Only about 5 percent of workers in downtown Columbus arrive by transit daily, according to census data. So Columbus — technically the fifteenth largest city in the U.S. — isn’t a huge transit city, by any means. But an innovative new proposal could help dramatically increase the share of downtown workers who arrive by bus.
A group of downtown property owners is experimenting with a program that would offer free transit passes to those who work in downtown Columbus. The initial 18-month pilot, which recently received final approval, includes just five major employers and about 1,100 employees.
But if it is successful, the plan is to expand free transit passes to employees in a wide area encompassing most of downtown. Marc Conte of Capital Crossroads, the downtown special improvement district leading the initiative, thinks it could at least double the number of people taking transit into downtown each work day.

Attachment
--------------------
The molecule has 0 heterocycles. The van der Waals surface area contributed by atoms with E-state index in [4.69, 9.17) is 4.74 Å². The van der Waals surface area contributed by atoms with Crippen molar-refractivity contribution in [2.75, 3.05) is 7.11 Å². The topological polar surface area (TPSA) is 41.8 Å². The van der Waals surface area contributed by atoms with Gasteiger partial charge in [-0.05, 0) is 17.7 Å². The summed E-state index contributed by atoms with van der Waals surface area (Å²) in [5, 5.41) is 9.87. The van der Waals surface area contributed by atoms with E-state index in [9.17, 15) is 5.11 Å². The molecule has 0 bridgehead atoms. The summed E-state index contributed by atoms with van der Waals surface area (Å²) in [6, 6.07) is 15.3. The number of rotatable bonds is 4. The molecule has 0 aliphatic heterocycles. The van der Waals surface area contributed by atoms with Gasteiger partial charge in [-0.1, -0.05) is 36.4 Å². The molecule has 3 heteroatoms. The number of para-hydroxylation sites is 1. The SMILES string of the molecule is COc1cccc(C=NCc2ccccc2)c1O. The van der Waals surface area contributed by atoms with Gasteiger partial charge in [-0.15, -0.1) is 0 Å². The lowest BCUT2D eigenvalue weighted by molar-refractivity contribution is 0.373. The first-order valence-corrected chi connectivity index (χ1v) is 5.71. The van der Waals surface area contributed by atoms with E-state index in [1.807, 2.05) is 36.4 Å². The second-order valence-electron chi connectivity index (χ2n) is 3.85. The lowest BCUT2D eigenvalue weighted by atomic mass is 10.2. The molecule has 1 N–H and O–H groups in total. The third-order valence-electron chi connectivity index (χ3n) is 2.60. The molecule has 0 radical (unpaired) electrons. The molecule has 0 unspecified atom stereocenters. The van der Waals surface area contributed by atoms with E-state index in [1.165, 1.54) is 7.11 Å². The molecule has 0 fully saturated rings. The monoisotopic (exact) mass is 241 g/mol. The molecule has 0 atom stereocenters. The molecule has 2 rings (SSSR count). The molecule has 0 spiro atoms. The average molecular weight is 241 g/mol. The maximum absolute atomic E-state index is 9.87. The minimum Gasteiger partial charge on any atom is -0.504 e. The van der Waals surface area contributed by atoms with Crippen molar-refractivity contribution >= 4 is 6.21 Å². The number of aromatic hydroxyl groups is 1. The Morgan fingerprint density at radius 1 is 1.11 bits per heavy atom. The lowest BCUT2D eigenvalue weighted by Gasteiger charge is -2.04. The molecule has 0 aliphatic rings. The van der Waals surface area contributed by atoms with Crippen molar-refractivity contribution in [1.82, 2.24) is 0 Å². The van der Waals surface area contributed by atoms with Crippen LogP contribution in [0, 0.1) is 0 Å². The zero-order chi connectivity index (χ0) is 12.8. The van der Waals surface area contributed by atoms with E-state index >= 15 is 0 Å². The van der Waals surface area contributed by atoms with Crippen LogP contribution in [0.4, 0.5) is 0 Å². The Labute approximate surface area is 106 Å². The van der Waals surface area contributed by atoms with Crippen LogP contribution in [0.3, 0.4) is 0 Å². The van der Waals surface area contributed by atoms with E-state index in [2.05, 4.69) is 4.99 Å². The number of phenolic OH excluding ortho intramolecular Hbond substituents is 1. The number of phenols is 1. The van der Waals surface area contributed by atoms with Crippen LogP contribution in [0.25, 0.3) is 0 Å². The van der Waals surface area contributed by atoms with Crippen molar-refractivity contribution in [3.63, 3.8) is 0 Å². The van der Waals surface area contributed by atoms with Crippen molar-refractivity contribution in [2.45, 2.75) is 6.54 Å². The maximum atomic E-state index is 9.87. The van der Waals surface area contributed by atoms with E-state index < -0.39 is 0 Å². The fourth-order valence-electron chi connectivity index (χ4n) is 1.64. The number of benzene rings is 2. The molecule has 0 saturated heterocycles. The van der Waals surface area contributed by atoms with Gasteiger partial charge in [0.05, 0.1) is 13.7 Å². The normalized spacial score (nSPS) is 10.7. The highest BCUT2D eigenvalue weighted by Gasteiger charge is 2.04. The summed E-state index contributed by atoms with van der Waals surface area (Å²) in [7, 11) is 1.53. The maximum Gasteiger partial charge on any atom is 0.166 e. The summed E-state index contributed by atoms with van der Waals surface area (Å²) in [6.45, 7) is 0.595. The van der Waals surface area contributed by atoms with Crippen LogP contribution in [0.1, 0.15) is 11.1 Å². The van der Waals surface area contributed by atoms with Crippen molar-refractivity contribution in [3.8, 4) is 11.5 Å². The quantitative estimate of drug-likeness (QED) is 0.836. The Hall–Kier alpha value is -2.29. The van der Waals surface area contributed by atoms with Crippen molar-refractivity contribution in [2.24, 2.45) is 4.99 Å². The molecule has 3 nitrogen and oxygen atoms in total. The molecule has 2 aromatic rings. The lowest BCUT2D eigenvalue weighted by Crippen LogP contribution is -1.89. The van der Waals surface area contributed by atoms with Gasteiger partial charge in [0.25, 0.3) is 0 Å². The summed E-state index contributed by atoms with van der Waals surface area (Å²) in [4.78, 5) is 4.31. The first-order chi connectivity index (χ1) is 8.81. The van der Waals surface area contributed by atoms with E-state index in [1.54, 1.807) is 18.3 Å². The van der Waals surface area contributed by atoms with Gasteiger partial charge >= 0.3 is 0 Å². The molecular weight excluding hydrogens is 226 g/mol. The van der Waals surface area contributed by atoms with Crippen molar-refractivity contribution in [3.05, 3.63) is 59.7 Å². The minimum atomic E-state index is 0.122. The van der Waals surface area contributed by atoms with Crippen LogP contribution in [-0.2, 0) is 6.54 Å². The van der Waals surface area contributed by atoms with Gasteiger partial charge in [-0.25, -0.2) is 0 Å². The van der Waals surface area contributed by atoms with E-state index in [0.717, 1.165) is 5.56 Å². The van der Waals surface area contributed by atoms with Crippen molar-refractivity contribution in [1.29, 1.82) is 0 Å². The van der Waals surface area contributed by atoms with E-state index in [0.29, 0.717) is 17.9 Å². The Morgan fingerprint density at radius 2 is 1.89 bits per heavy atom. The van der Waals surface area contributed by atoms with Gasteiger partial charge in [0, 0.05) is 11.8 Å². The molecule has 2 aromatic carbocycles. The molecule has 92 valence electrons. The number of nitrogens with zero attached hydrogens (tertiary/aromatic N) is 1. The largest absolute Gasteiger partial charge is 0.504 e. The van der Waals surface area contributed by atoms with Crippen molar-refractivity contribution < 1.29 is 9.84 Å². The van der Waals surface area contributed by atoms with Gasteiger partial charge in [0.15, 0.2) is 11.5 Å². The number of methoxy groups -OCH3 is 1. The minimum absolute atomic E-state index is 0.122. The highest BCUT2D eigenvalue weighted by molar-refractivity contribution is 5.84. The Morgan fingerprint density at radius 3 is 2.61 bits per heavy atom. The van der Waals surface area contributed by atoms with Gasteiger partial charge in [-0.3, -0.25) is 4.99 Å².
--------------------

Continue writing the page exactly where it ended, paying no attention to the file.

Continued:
Some cities, including Boulder and Salt Lake City, have experimented with downtown transit pass systems before, but never on this scale, says Conte. The program is actually modeled after Ohio State University’s BuckID program, which lets all students ride COTA buses for “free” (the cost of the service is included in student activity fees).
Capital Crossroads, a voluntary association of 550 downtown property owners, was grasping for a solution to parking demand. Downtown Columbus office occupancy rates are climbing, and parking lots were developed, but those trends were placing stress on the existing transportation system. Capital Crossroads members, many of them condo owners, “kept asking us to do something about the parking problem,” Conte said. “If you have a big chunk of employees to park anywhere, you can’t find them any parking.”
The city of Columbus built two 700-space downtown parking garages. But the city isn’t interested in additional bonding to build more spaces, Conte says, and market parking rates aren’t high enough to justify private garages.